Stephen Root Finally Gets His Revenge
“We’re playing different characters, and what a joy,” the Barry star tells Inverse.
For three and a half seasons, Stephen Root had the rare distinction of playing one of TV’s most manipulative characters: Monroe Fuches. But halfway into Barry Season 4, Root has an even rarer opportunity: playing his scheming antagonist’s second life. Having evolved dramatically during his time in prison (which lines up perfectly with the final season’s eight-year time jump), Fuches emerges in Episode 6 as a ruthless crime boss known as “The Raven,” finally embracing the pseudonym foisted on him back in Season 3.
“We’re playing different characters, and what a joy,” Root tells Inverse.
It may be a joy to play Fuches’ most dangerous version, but it’s certain to bring danger to Barry’s world. And even if The Raven is a changed man, he shares one thing in common with Fuches: an obsession with vengeance seemingly programmed into his DNA.
“Fuches’ problem is that he has a revolving revenge button, unfortunately, that he can’t push the ‘off’ on,” Root says, adding that his relationship as the handler to Bill Hader’s assassin is complicated at best. “It always seems to come back that his love for Barry is eternal, even if he wants to put a gun in his mouth the next day.”
“He was a surrogate dad. He was the uncle. He was the guy Barry looked to.”
These divergent traits come to full fruition in Barry Season 4, which jumps forward almost a decade into the future to show how the lives of characters like NoHo Hank (Anthony Carrigan), Gene Cousineau (Henry Winkler), Sally Reed (Sarah Goldberg), and Barry himself have all changed and diverged — before they intersect for one final showdown.
Inverse sat down with Stephen Root to chat about Fuches’ final-season evolutions, his Shakespearean influences, and the long monologues he’ll miss the most.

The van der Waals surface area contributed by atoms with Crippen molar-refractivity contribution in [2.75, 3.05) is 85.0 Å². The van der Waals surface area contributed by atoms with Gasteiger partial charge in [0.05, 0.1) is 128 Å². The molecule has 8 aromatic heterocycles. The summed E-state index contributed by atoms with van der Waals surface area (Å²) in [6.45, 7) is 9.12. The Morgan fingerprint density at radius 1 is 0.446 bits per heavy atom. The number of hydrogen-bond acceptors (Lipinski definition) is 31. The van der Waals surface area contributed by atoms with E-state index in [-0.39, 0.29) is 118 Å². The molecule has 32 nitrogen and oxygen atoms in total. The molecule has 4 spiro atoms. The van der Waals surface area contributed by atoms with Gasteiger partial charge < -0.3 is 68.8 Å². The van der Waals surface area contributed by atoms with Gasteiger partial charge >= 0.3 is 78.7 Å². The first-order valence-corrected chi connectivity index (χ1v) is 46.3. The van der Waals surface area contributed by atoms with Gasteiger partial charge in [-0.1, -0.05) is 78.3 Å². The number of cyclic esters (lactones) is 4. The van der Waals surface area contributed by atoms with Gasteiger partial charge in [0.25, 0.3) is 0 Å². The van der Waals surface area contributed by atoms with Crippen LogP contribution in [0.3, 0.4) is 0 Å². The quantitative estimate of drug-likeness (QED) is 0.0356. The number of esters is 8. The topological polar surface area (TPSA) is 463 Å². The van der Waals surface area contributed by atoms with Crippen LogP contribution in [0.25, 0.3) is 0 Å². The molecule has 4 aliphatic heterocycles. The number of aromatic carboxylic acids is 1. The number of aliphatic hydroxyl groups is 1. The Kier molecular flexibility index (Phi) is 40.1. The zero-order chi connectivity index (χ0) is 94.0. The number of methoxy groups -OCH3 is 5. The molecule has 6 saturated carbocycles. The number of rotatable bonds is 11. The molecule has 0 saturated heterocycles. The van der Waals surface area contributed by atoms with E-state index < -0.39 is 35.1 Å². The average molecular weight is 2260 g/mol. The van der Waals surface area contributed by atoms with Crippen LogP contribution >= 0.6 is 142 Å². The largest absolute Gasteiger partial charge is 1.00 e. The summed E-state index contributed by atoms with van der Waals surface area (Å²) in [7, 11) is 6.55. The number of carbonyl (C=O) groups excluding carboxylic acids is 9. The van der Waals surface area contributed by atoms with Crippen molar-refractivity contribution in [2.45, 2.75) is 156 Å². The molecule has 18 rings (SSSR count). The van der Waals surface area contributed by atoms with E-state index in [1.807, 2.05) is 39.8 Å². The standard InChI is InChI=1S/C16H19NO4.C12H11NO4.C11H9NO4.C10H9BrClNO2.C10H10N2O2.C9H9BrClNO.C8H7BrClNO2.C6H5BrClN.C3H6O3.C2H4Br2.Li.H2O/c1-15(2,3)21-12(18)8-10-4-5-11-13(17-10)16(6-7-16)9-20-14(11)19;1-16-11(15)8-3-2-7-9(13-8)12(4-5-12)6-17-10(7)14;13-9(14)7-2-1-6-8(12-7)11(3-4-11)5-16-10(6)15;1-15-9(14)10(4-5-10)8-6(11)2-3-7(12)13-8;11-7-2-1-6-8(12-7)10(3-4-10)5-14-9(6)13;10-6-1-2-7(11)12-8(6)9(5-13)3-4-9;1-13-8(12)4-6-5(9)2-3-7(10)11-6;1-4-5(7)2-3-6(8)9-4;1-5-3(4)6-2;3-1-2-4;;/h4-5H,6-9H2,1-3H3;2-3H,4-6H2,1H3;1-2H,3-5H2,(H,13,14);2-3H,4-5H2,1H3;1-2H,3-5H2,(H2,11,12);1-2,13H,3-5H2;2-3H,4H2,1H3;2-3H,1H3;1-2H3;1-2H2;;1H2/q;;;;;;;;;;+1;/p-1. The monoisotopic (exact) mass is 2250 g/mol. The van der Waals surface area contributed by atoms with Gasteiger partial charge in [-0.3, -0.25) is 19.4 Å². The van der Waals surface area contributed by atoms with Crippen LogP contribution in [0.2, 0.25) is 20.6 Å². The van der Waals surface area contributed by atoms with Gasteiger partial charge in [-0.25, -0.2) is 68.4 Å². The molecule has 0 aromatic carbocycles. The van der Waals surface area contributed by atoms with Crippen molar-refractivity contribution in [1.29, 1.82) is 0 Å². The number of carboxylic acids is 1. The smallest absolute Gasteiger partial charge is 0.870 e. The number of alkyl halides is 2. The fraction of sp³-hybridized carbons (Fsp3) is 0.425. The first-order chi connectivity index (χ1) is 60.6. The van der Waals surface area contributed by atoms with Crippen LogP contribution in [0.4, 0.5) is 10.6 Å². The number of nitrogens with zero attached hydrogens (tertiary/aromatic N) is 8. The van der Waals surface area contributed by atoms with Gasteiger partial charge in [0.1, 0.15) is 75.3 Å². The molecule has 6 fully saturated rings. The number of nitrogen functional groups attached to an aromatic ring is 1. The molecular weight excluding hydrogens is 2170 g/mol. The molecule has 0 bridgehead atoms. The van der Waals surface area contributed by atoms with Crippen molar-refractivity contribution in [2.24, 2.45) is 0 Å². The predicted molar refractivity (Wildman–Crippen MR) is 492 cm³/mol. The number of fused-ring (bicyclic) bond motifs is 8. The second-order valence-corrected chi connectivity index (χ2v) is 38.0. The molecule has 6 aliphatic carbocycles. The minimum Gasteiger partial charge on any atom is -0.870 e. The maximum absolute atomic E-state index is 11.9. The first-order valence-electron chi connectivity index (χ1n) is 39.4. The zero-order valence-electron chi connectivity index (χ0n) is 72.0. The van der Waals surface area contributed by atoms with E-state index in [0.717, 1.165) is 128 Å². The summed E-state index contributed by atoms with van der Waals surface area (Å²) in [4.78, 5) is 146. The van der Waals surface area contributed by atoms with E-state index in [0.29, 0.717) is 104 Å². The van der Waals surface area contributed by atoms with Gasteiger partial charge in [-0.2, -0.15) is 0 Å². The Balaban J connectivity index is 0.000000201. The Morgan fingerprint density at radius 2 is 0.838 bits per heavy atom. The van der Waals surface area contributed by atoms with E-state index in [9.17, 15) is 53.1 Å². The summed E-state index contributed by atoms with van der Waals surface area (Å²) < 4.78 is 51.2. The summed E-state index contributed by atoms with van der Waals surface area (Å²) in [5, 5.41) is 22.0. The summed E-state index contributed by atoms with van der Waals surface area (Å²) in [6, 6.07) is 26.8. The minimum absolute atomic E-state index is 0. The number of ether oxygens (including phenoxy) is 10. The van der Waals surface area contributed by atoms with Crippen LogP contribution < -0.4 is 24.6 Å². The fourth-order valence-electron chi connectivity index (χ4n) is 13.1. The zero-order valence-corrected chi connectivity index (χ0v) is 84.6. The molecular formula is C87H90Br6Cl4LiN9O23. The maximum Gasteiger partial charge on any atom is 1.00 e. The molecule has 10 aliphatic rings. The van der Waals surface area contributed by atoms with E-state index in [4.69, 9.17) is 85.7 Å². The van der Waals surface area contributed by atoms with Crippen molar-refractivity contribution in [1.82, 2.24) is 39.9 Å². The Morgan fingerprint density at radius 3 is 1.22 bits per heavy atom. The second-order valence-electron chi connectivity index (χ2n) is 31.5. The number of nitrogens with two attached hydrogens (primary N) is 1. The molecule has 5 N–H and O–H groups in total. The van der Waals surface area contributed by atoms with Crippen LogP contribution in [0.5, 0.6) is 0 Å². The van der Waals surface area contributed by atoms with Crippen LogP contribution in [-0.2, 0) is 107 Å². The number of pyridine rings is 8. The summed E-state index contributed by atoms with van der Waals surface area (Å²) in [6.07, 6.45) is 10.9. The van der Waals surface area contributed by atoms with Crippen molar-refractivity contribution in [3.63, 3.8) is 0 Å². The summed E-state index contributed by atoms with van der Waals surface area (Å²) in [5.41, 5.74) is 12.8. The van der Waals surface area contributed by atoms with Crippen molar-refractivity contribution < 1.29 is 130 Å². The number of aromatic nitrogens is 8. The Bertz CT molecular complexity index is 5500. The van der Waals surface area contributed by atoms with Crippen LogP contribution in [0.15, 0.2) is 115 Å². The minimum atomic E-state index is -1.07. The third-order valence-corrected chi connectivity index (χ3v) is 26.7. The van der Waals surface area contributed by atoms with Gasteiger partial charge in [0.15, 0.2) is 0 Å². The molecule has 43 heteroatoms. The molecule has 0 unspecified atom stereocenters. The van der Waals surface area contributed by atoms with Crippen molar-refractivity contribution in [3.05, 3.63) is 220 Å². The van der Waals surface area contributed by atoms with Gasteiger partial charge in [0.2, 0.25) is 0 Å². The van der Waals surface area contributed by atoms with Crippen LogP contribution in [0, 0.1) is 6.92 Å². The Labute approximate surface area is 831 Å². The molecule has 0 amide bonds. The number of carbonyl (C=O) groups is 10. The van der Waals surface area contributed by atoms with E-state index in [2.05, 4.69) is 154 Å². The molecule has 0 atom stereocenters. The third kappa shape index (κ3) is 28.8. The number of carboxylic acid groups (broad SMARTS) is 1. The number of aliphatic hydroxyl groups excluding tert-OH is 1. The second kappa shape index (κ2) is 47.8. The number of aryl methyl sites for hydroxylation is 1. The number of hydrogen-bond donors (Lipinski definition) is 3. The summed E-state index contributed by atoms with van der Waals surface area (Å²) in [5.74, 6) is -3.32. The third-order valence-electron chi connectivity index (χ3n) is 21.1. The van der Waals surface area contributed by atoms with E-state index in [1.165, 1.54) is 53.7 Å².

This conversation has been edited for clarity and brevity.
Fuches’ history with Barry is always perilous, but every aspect comes to a head in Season 4. He tries to take Barry down, but in a key moment, his emotions for Barry come out. Tell us about their complex relationship as it evolves into Season 4.
He’s just hurt. He’s hurt that he’s not being paid attention to. The thing that makes it interesting to me in this season is that you learn for the first time that he’s known Barry since he was 7 years old and playing soldiers in the dirt. So you can feel the love that he has for such a long time.
It colors everything differently when you know that he’s not just a manager. In a way, he was a surrogate dad to Barry.
He was a surrogate dad. He was the uncle. He was the guy Barry looked to. He wasn’t a guy that plucked him out of the army and made him into a hitman. He was family from a long time back, and that was huge to me.
“I’ve gotten all that I needed for this character from doing Shakespeare in my 20s.”
He’s also an interesting repeated foil for Barry because he’s not always the greatest planner, but he’s an extremely effective schemer and a manipulator throughout the series. What is the secret to playing one of the most manipulative characters on TV?